Sunday, February 10, 2019

This Political Moment

2/10/2019—Bret Stephens wrote a good column urging Virginia Governor Northam not to step down. He wrote that at least in the case of non-criminal acts long ago, we should not judge people by their worst moments. You have to judge a whole life.

David Brooks wrote something similar about call-out culture that banishes people over lapses of judgment, like sending an unwelcome photo.

This is something to think about and I admit to mixed feelings. There is a phrase—to be like Caesar’s wife. Politicians should understand that standards for them will be higher. It’s too bad that President Trump got elected despite his horrible behavior—too bad he got nominated.

And Northam was not young—he was a medical school graduate. Plus, racism by doctors is especially heinous. Zero tolerance is sometimes a good thing. But the Germans decided that not all members of the Nazi Party were to be banned from public life. (Heidegger was a notable member).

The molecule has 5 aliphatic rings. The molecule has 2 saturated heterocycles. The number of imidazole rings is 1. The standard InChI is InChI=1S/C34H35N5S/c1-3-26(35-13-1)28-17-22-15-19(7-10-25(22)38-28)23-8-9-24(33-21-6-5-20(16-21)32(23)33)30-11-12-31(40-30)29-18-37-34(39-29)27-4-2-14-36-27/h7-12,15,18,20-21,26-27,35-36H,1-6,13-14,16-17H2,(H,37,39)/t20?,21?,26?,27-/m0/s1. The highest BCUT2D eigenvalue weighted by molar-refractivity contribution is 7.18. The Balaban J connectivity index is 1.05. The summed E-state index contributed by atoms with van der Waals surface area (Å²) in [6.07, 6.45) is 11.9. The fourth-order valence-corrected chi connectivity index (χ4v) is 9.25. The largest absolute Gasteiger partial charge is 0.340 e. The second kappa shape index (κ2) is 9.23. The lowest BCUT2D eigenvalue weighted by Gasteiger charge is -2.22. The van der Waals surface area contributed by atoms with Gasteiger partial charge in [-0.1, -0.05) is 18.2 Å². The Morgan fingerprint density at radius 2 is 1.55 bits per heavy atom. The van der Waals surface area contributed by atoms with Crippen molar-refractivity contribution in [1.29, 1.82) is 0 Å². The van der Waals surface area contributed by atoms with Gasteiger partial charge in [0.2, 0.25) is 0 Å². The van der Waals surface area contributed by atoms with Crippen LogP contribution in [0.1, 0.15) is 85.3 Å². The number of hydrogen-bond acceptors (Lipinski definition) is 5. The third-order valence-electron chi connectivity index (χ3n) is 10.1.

Then there is the question of crime. Virginia Lt. Governor Justin Fairfax has been accused of conduct that was criminal. Sexual contact without consent is assault or rape—both serious crimes. But despite the unfairness of past standards, I don’t believe that you just say, always believe the woman. It is reasonable to look at the context and try to decide who is telling the truth.

If even they know. In the case of Dr. Tyson, engaged as they were in kissing in a hotel room, I suppose Fairfax might not have even known she did not want to go further. I can understand why she never said anything.

The case of Meredith Watson seems much worse in terms of potential crime. Her attorney called it rape; there was no consensual romantic activity; she immediately told her friends and posted that there had been date rape. If these things are all true, this was no misunderstanding by Fairfax. And it would have been rape pure and simple. He would still be in jail.

Fairfax has asked for an investigation and he deserves one—so do the people of Virginia. But unlike non-criminal conduct that is shameful, there should be no political statute of limitations on serious crimes. Serious criminal conduct should disqualify someone forever from public life.

So, yes, it’s a good moment to confront our own casual wrongs—racism and sexism and other wrongs. But the overwhelming majority of men have not committed rape or other serious crimes. It is not too much to say that conduct like that is a lot worse than a social error.

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